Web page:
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              Metformin, Sulfonylureas, or Other Antidiabetes Drugs and the Risk of Lactic Acidosis or Hypoglycemia

              OBJECTIVE—Lactic acidosis has been associated with use of metformin. Hypoglycemia is a major concern using sulfonylureas. The aim of this study was to compare the risk of lactic acidosis and hypoglycemia among patients with type 2 diabetes using oral antidiabetes drugs. RESEARCH DESIGN AND METHODS—This study is a nested case-control analysis using the U.K.-based General Practice Research Database to identify patients with type 2 diabetes who used oral antidiabetes drugs. Within the study population, all incident cases of lactic acidosis and hypoglycemia were identified, and hypoglycemia case subjects were matched to up to four control patients based on age, sex, practice, and calendar time. RESULTS—Among the study population of 50,048 type 2 diabetic subjects, six cases of lactic acidosis during current use of oral antidiabetes drugs were identified, yielding a crude incidence rate of 3.3 cases per 100,000 person-years among metformin users and 4.8 cases per 100,000 person-years among users of sulfonylureas. Relevant comorbidities known as risk factors for lactic acidosis could be identified in all case subjects. A total of 2,025 case subjects with hypoglycemia and 7,278 matched control subjects were identified. Use of sulfonylureas was associated with a materially elevated risk of hypoglycemia. The adjusted odds ratio for current use of sulfonylureas was 2.79 (95% CI 2.23–3.50) compared with current metformin use. CONCLUSIONS—Lactic acidosis during current use of oral antidiabetes drugs was very rare and was associated with concurrent comorbidity. Hypoglycemic episodes were substantially more common among sulfonylurea users than among users of metformin.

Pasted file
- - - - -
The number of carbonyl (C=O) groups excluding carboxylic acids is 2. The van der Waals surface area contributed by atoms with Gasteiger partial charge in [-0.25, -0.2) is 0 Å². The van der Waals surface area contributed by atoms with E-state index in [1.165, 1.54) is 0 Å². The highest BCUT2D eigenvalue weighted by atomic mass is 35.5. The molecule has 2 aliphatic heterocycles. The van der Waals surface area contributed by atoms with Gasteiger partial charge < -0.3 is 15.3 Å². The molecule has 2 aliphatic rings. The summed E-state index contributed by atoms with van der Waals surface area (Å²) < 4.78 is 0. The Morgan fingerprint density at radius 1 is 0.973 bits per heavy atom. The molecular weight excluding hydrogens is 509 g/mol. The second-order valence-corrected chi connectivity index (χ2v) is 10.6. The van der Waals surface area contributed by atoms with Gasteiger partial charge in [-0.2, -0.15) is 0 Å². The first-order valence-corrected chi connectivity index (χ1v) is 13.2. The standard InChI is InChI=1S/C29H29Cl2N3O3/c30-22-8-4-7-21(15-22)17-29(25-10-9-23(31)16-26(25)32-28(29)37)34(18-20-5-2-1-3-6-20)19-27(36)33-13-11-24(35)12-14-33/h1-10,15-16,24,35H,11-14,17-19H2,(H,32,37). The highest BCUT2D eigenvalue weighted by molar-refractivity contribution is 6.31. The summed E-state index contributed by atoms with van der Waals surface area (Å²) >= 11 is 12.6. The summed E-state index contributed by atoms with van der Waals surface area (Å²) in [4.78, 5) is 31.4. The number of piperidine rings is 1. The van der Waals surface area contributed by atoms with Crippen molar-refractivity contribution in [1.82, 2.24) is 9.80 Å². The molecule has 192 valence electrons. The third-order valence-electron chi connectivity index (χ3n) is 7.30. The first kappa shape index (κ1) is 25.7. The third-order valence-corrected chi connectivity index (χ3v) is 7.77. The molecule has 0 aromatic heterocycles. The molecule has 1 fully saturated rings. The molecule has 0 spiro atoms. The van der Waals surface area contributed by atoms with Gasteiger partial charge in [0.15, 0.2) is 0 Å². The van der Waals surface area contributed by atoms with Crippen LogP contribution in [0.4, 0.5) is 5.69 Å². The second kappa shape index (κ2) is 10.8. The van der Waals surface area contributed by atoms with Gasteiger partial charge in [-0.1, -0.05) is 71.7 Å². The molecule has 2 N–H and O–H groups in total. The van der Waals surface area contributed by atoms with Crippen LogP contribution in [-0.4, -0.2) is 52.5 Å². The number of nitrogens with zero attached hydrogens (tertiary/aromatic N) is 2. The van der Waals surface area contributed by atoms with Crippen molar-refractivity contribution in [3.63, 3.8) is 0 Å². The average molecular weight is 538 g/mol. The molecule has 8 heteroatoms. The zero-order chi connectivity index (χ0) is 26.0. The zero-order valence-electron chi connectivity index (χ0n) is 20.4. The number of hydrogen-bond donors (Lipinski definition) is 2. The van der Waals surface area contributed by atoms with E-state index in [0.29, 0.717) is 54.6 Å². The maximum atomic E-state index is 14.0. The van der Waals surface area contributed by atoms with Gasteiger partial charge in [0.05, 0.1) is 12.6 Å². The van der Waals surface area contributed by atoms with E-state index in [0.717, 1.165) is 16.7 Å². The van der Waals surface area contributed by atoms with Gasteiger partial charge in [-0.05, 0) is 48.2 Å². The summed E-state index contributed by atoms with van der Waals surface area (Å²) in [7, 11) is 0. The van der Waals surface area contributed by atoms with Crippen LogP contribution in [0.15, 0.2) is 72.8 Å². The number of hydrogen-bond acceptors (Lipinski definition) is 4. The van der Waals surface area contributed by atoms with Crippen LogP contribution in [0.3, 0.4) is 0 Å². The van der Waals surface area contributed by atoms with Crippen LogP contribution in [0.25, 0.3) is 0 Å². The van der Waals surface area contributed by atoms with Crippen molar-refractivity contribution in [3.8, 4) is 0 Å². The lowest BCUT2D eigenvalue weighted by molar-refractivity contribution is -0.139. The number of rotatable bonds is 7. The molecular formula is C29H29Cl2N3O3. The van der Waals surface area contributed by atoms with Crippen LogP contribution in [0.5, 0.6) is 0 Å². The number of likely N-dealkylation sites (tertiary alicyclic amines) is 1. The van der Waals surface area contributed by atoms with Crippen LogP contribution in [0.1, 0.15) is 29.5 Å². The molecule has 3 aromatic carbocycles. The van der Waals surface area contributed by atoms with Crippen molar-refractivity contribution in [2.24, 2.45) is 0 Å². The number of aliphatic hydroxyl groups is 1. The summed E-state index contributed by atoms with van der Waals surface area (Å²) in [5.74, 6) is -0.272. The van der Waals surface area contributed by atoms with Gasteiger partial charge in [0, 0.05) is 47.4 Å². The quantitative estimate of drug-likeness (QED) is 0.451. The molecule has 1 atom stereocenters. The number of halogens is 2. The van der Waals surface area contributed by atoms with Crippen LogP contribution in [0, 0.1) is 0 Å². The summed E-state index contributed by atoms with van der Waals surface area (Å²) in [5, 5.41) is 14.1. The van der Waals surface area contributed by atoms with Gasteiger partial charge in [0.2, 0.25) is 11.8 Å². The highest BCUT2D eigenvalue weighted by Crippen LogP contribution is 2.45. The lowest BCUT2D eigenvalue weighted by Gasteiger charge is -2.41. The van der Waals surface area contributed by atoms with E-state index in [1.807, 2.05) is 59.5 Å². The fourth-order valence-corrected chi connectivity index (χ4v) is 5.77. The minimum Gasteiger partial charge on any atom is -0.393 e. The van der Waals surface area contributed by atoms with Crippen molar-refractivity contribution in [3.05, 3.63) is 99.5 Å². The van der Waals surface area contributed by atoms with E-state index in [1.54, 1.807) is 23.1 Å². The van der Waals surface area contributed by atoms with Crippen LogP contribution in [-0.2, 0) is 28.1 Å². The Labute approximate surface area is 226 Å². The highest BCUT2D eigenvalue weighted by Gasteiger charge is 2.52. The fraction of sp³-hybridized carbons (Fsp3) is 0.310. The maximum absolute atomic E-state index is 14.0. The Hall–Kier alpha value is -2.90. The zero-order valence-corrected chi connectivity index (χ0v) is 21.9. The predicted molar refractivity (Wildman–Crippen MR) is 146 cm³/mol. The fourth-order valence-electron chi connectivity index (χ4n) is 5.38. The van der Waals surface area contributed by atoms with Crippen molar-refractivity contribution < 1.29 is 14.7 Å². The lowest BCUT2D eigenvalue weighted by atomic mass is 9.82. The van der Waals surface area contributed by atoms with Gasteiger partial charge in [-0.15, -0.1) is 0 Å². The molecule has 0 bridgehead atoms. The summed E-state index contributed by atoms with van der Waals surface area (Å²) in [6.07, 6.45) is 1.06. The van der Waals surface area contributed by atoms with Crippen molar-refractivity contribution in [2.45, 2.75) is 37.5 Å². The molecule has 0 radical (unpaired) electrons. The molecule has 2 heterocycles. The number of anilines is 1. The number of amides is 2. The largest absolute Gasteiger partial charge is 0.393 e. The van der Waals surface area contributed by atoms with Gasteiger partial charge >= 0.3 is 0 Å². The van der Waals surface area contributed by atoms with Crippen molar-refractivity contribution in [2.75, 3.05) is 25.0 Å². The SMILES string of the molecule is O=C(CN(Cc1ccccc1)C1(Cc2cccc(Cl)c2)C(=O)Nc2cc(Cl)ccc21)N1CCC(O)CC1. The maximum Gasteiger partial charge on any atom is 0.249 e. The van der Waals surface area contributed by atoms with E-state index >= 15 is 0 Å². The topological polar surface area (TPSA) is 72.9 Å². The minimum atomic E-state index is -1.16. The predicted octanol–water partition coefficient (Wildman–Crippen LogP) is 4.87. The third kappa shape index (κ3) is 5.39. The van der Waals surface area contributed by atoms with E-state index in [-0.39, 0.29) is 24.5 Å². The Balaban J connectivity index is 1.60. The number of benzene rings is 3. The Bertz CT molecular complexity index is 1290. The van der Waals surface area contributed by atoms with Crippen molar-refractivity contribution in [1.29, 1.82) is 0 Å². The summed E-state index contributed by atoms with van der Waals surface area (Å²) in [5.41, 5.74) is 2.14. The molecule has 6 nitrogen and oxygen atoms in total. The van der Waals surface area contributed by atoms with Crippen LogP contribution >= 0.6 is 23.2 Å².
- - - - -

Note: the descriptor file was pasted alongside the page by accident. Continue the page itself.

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                Author and article information

                Journal
                J Res Med Sci
                J Res Med Sci
                JRMS
                Journal of Research in Medical Sciences : The Official Journal of Isfahan University of Medical Sciences
                Medknow Publications & Media Pvt Ltd (India )
                1735-1995
                1735-7136
                November 2015
                : 20
                : 11
                : 1112-1120
                Affiliations
                Department of Internal Medicine, Isfahan University of Medical Sciences, Isfahan, Iran
                [1 ]Medical Plants Research Center, Shahrekord University of Medical Sciences, Shahrekord, Iran
                Author notes
                Address for correspondence: Prof. Mahmoud Rafieian-Kopaei, Medical Plants Research Center, Shahrekord University of Medical Sciences, Shahrekord, Iran. E-mail: rafieian@ 123456skums.ac.ir
                Article
                JRMS-20-1112
                10.4103/1735-1995.172845
                4755100
                26941817
                Copyright: © Journal of Research in Medical Sciences

                This is an open access article distributed under the terms of the Creative Commons Attribution-NonCommercial-ShareAlike 3.0 License, which allows others to remix, tweak, and build upon the work non-commercially, as long as the author is credited and the new creations are licensed under the identical terms.

                Categories
                Review Article

                Medicine

                chronic kidney disease, world kidney day, diabetes mellitus (dm)